Scientists focus on global impact of diabetic retinopathy

October 15, 2009

The incidence of diabetes, which had been increasing by leaps and bounds along with complications of the disease, has been showing signs of stabilizing and decreasing as the result of intensive management of the disease.

Fort Lauderdale, FL-The incidence of diabetes, which had been increasing by leaps and bounds along with complications of the disease such as diabetic retinopathy (DR), now has been showing signs of stabilizing and decreasing as the result of intensive management of the disease in the United States and developing countries.

Ronald Klein, MD, MPH, discussed the epidemiology of diabetes, the changes in risk-factor profiles, and management practices regarding the projections of the prevalence of DR and impairment of vision in patients with diabetes at the annual meeting of the Association for Research in Vision and Ophthalmology.

Alarming projections

"It is expected that there will be significant increases in developed and developing countries of two to three times," he said. "This is largely due to high rates of obesity and changes in the levels of physical activity and diet over the last 50 years. These developments have significant implications for diabetic eye disease."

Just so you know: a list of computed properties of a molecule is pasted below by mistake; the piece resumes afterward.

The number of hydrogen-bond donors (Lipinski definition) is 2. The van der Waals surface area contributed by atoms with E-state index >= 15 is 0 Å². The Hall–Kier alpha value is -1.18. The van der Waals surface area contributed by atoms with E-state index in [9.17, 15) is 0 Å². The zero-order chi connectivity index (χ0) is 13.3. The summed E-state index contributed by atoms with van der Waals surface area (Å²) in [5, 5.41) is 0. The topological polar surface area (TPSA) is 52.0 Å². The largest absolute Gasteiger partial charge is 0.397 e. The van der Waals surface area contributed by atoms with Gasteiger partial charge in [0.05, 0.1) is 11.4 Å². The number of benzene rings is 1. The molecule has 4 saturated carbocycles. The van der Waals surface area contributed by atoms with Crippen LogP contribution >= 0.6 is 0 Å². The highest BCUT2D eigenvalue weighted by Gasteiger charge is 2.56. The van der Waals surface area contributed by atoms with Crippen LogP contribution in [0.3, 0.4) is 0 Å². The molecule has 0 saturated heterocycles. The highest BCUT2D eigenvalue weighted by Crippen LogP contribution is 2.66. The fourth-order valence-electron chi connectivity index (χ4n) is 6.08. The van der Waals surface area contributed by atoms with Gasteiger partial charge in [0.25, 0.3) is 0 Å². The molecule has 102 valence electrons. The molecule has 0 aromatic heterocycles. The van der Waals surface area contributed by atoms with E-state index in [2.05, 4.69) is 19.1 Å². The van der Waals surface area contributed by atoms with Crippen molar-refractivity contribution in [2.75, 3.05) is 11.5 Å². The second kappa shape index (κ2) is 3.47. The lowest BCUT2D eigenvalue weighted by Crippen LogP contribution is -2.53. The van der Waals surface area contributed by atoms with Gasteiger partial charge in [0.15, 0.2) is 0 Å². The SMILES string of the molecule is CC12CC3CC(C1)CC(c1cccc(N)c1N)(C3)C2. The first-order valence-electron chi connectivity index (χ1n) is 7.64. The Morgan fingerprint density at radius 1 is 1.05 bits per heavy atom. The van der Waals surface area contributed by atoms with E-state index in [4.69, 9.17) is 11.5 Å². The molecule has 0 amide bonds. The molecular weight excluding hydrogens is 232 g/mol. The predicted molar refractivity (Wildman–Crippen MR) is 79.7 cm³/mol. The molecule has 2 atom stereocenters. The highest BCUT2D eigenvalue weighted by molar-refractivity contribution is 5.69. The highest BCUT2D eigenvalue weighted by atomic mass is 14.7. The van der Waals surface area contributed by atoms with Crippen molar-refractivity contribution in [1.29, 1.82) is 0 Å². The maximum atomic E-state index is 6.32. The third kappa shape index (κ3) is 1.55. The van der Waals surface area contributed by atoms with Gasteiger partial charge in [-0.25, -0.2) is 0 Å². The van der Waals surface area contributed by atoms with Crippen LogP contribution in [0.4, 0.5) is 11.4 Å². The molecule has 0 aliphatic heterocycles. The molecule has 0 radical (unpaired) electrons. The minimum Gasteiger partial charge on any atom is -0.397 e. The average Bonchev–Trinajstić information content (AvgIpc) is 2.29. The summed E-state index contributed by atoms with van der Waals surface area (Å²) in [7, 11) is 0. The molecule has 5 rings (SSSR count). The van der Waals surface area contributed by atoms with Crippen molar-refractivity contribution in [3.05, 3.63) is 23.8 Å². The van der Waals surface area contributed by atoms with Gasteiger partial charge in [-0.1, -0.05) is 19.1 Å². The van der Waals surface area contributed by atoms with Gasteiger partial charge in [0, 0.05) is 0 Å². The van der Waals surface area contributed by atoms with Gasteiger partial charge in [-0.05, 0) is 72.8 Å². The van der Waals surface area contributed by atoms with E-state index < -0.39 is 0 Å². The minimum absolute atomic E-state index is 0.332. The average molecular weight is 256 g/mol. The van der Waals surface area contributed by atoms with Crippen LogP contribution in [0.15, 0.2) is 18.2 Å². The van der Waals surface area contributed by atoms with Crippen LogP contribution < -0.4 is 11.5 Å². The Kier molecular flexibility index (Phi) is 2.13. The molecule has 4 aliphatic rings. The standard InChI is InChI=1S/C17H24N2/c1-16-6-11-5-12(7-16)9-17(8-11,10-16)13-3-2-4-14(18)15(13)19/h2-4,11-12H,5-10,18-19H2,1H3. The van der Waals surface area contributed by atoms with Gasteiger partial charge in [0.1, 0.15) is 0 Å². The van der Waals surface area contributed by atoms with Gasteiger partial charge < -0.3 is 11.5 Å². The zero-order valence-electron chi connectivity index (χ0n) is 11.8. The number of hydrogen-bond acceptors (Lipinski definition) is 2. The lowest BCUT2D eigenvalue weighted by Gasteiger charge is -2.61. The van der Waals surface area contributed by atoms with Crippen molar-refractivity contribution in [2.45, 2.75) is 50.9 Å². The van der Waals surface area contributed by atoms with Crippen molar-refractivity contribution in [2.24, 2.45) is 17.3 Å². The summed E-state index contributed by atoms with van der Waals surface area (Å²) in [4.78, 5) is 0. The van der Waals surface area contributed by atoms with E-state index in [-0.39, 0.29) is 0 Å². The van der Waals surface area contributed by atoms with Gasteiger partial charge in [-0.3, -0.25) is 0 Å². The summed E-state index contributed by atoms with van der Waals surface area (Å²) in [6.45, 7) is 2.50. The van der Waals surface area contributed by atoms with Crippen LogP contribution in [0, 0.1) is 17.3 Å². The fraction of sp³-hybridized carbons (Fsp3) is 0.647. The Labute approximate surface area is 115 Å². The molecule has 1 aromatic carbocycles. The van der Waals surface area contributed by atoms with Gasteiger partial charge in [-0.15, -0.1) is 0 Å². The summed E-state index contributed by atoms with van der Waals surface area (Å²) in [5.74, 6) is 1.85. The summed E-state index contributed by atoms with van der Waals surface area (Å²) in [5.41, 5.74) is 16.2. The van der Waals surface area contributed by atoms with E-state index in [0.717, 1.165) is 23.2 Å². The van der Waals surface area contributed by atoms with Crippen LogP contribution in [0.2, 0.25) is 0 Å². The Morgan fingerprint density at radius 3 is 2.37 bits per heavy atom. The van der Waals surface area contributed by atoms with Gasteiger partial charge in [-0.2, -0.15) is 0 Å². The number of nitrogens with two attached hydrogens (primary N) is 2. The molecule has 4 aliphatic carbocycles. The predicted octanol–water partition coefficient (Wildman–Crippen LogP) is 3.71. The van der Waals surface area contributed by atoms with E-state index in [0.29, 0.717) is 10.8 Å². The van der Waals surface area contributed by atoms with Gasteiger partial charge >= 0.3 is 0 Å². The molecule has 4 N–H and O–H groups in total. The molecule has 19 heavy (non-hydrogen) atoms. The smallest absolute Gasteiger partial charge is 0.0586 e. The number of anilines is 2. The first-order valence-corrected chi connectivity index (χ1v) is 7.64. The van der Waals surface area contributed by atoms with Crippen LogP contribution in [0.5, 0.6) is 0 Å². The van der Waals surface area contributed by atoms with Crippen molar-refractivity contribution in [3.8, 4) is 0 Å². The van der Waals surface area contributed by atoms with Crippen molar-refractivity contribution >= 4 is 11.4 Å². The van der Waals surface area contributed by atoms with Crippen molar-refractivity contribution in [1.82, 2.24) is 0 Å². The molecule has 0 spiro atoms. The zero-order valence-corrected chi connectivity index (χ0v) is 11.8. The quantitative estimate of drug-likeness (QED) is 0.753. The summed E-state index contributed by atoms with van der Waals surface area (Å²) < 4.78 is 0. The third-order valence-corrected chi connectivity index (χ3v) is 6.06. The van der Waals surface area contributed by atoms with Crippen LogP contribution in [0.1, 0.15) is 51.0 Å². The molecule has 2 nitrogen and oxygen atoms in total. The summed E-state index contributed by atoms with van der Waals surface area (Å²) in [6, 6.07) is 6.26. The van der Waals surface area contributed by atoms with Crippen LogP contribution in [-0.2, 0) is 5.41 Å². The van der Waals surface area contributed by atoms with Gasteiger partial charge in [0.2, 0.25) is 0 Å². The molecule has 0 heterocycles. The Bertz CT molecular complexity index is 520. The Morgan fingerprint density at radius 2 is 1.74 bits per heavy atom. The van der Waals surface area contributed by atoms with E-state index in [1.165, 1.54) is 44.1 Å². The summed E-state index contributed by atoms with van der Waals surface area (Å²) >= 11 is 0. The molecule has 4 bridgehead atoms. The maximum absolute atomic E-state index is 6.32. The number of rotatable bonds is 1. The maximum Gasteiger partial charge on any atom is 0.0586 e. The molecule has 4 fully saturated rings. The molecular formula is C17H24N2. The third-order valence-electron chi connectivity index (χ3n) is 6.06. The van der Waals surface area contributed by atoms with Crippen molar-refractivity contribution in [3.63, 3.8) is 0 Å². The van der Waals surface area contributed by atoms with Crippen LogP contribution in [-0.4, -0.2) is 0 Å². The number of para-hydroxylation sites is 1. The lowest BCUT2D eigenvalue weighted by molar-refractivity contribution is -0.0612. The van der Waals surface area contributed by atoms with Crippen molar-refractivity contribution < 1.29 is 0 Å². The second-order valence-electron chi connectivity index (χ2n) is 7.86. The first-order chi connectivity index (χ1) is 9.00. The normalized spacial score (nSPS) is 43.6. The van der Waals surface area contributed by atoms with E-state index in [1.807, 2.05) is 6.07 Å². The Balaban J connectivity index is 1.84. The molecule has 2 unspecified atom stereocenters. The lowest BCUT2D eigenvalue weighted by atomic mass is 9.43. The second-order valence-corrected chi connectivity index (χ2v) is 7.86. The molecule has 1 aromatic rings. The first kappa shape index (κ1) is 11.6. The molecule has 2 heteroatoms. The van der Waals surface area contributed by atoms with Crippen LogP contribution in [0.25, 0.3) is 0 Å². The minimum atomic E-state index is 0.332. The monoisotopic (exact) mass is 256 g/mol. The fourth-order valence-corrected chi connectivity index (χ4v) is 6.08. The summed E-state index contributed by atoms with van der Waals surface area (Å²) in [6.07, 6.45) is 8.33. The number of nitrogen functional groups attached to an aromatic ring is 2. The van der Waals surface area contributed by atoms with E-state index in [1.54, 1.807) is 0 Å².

The actual numbers in terms of human disease were staggering when considering that in India in 2000, an estimated 32 million people had diabetes, Dr. Klein said. That number was projected to reach 79 million in 2030, he added.

A study conducted in southern India reported that if the prevalence of complications of diabetes remained the same, the number of individuals who have any degree of DR, which was 6 million in 2000, will increase to 14 million by 2030, the 0.3 million people estimated to have proliferative DR will jump to 0.7 million by 2030, and 7 million people with clinically relevant macular edema (ME) will increase by 1.8 million by 2030, Dr. Klein said.

"There is an implicit assumption that such projections of the future prevalence of proliferative DR and ME, their risk factor profiles, and life expectancies of persons with type 2 diabetes will remain the same," he added.

The Wisconsin Epidemiological Study of Diabetes Retinopathy (WESDR) also projected marked increases in DR based on data collected from 1990 to 1992, he said. According to the study, of the 5.8 million Americans with diabetes, approximately 16% would go on to develop proliferative disease, and about 10% would develop clinically relevant ME, according to Dr. Klein.

In 2004, when data from the WESDR study were added to data collected from other population-based studies, the estimates also pointed to marked increases in vision-threatening disease, he said. "The prevalence of visually threatening DR, clinically significant DR, and proliferative disease in persons 40 years and older will increase from 680,000 people to 1.6 million in the United States by 2020," Dr. Klein said.